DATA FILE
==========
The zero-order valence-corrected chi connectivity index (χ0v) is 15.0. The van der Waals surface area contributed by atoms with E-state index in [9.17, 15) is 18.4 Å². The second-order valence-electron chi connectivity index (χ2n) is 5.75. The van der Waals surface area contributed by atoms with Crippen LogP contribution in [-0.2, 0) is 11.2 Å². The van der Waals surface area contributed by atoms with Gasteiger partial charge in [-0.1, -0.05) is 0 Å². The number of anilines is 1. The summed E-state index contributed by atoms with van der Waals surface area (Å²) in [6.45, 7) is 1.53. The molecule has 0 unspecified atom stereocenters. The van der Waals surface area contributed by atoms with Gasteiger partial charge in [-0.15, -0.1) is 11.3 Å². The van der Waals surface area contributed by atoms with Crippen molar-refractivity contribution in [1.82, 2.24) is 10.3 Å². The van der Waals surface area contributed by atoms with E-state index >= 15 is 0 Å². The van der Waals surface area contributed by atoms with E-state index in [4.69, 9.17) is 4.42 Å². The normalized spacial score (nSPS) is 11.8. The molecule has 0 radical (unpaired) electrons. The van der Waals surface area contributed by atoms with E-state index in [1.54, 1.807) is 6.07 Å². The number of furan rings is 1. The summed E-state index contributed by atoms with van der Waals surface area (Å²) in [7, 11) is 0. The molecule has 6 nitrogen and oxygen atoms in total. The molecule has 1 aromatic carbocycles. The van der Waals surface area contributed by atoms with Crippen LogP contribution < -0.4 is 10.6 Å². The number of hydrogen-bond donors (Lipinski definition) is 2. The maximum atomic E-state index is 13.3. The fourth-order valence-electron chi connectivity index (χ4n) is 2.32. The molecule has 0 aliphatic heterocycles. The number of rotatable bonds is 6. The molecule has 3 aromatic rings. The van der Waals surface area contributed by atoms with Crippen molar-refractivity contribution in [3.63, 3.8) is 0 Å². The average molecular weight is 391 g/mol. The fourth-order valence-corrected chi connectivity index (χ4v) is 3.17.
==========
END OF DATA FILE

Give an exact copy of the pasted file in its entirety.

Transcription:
The zero-order valence-corrected chi connectivity index (χ0v) is 15.0. The van der Waals surface area contributed by atoms with E-state index in [9.17, 15) is 18.4 Å². The second-order valence-electron chi connectivity index (χ2n) is 5.75. The van der Waals surface area contributed by atoms with Crippen LogP contribution in [-0.2, 0) is 11.2 Å². The van der Waals surface area contributed by atoms with Gasteiger partial charge in [-0.1, -0.05) is 0 Å². The number of anilines is 1. The summed E-state index contributed by atoms with van der Waals surface area (Å²) in [6.45, 7) is 1.53. The molecule has 0 unspecified atom stereocenters. The van der Waals surface area contributed by atoms with Gasteiger partial charge in [-0.15, -0.1) is 11.3 Å². The van der Waals surface area contributed by atoms with Crippen molar-refractivity contribution in [1.82, 2.24) is 10.3 Å². The van der Waals surface area contributed by atoms with E-state index >= 15 is 0 Å². The van der Waals surface area contributed by atoms with E-state index in [4.69, 9.17) is 4.42 Å². The normalized spacial score (nSPS) is 11.8. The molecule has 0 radical (unpaired) electrons. The van der Waals surface area contributed by atoms with E-state index in [1.54, 1.807) is 6.07 Å². The number of furan rings is 1. The summed E-state index contributed by atoms with van der Waals surface area (Å²) in [7, 11) is 0. The molecule has 6 nitrogen and oxygen atoms in total. The molecule has 1 aromatic carbocycles. The van der Waals surface area contributed by atoms with Crippen LogP contribution < -0.4 is 10.6 Å². The number of hydrogen-bond donors (Lipinski definition) is 2. The maximum atomic E-state index is 13.3. The fourth-order valence-electron chi connectivity index (χ4n) is 2.32. The molecule has 0 aliphatic heterocycles. The number of rotatable bonds is 6. The molecule has 3 aromatic rings. The van der Waals surface area contributed by atoms with Crippen molar-refractivity contribution in [3.63, 3.8) is 0 Å². The average molecular weight is 391 g/mol. The fourth-order valence-corrected chi connectivity index (χ4v) is 3.17.